What with Al Megrahi, the Obama health care battle, ballooning budget deficits, Gary McKinnon, and the bankers’ stranglehold on the State, there’s so much to talk about. But it will now have to wait till 8 September when I return from holiday, refreshed and exasperated and eager for the fray.
Today’s leaked report on massive failures in defence procurement deserves an answer, though the proposal by the report’s author, businessman Bernard Gray, that the relevant MoD division should be privatised is plain silly. Putting public procurement into private sector hands would be like appointing a ferret to choose the hens for the chicken run. But that doesn’t mean that the devastating charges in the report shouldn’t be taken very seriously. To suggest that today’s defence procurement range is £35bn over-budget and 5 years late on delivery, that it can take 20 years to produce major kit like a plane or a ship, that it ends up costing twice the original tender, and that anyway it doesn’t function as specified, is a stunning set of indictments. Of course we need to see the detailed evidence in support of each of these claims, and the 269-page report should be published as soon as possible, not suppressed as the Government seems determined to do (with all those aspirations to a new era of openness once again dashed). But there was already enough evidence in the public domain about huge cost overruns, long-delayed delivery, and inadequate performance to give Gray’s denunciations an aura of credibility. So what needs to be done?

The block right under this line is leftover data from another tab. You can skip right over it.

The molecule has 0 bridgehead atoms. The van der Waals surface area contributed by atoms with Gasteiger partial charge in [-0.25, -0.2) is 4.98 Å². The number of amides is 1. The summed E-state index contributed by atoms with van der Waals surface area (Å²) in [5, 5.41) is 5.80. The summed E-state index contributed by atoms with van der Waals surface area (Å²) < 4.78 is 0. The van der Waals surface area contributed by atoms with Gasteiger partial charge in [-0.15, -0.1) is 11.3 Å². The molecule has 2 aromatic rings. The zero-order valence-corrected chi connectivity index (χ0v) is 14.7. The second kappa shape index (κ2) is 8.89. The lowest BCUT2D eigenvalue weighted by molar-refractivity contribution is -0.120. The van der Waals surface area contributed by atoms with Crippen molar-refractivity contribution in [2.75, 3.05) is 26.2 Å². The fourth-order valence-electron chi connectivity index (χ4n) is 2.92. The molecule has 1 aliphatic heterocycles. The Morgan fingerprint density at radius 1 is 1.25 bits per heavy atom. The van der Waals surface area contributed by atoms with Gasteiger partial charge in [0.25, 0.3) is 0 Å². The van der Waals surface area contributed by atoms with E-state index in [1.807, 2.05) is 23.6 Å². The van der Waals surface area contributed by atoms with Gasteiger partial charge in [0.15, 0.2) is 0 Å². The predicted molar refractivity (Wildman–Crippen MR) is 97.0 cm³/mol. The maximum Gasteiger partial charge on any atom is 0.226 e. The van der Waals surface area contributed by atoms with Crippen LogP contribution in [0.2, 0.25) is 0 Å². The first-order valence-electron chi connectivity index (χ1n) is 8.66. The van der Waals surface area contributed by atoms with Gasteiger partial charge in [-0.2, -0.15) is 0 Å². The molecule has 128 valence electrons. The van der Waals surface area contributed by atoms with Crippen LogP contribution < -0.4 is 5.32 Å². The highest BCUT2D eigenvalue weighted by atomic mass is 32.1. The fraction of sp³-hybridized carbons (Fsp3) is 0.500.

It has just been reported that, exactly a year ago, on 21August 2008, a physically fit man aged 40 was arrested, taken to the nearby police station, placed in a gage in the station yard, and died 20 minutes later. Some 30 persons, nearly all men, die in police custody every year, and in most cases there no doubts or misgivings about the cause of death. In a small number of cases however there are real grounds for suspicion about the reasons for death and real concerns both about the behaviour of the police and the procedures of the Independent Police Complaints Commission (IPCC). The death last year of Sean Rigg, a musician from Brixton, is one such case. There are several suspicious elements, any one of which may later be satisfactorily explained, but which cumulatively do give considerable cause for concern. Nor is this just an examination of one man’s death; it is a system under scrutiny.
As so often with declarations of international morality, there is a good deal of cant thrown in about the Scottish decision to release Abdelbaset al-Megrahi on compassionate grounds. Kenny MacAskill, the Scottish Justice Secretary, a former criminal defence lawyer, made a brave and principled decision explicitly not on political or diplomatic grounds, but in accordance with what he clearly argued were the interests of justice. But that was too much for the US Attorney General who responded: “There is simply no justification for releasing this convicted terrorist whose actions took the lives of 270 individuals, including 189 Americans”. What punishment then, one might ask, has America exacted against the US commander of the warship which without provocation in the Persian Gulf in 1988 fired on and destroyed an Iranian civil airliner killing 290 innocent Iranian and other passengers not long before the Lockerbie bombing? Were those innocent lives lost any less precious than the American ones? If the US captain had been captured (admittedly a pretty inconceivable event) and been convicted – not of terrorism, but of gross irresponsibility leading to mass killing – wouldn’t the US Government have approved of his release if he had just 3 months to live from terminal cancer?